From the Editors of VenEconomy
One way or another, most Venezuelans are experiencing first hand the harmful effects of the Chavista administration’s policy of controls and restrictions.
Price controls on basic goods have led to shortages, to people changing their consumption habits, and to them spending more money in order to keep a stock of those goods.
Controls on rental housing means that, today, it is more difficult to find a house or apartment for rent than the proverbial needle in a haystack. The supply of housing for rent has fallen from 40% of total housing stock in 1998 to only 1% today.
Worse still, the policy of controls has a pernicious multiplier effect that leads to new regulations and restrictions.
Such is the case, for example, of the nearly 1,200 pharmaceutical products that have been regulated since 2003, whose prices are now lagging behind by 500% thanks to accumulated inflation and devaluations. The result is that these medicines are becoming increasingly scarce as the cost of producing them goes up daily, and this generates losses for the laboratories. This Tuesday, El Nacional reports that, according to sources at the Health Ministry, based on the assumption that this situation is due to “over-consumption, smuggling, and low prices,” they are now apparently looking at the possibility of requiring people wishing to obtain these medicines to present a prescription issued by a doctor. The result of such a measure will be to hit the consumer, who could end up prey to unscrupulous and corrupt doctors who would sell them these prescriptions.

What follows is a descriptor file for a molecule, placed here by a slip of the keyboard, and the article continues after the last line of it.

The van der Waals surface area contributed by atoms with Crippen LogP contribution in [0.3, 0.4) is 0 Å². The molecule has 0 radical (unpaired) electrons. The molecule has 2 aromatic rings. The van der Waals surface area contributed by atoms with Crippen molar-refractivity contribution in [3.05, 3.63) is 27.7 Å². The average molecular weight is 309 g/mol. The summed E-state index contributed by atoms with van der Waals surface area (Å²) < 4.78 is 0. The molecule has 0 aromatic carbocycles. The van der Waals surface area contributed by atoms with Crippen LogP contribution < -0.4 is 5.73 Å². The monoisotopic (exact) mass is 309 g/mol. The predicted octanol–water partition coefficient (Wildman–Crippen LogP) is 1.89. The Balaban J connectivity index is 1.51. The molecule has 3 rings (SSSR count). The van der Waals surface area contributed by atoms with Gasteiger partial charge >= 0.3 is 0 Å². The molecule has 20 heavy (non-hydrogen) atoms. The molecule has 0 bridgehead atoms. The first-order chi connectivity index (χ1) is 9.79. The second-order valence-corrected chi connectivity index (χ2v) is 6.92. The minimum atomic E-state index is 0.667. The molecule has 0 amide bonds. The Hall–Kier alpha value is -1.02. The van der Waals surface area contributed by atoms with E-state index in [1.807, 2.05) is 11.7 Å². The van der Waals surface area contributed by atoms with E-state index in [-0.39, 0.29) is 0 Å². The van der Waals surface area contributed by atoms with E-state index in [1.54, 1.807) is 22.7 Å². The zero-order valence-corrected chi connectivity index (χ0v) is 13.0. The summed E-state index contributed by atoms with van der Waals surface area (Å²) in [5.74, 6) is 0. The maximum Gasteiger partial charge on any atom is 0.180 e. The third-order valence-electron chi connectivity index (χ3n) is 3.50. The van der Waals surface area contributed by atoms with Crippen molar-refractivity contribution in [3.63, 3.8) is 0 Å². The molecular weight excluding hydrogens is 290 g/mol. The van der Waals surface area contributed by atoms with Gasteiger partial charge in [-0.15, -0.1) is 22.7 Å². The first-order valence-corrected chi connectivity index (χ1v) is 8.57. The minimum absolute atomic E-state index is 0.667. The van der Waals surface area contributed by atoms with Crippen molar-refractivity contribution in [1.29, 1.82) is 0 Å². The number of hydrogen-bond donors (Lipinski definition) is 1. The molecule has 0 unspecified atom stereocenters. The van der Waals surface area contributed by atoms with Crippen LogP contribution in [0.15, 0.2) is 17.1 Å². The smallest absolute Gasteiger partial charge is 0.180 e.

Another case is the excessive regulation of mortgages under the government’s Housing Policy Law scheme. According to the Gaceta Oficial of March 23, the new compulsory mortgage portfolio of 15% now establishes nine different types of loans, which go from 0.8% to 1.78% of the total portfolio, thus making this compulsory portfolio an administrative nightmare for any bank.VenEconomy has been a leading provider of consultancy on financial, political and economic data in Venezuela since 1982.
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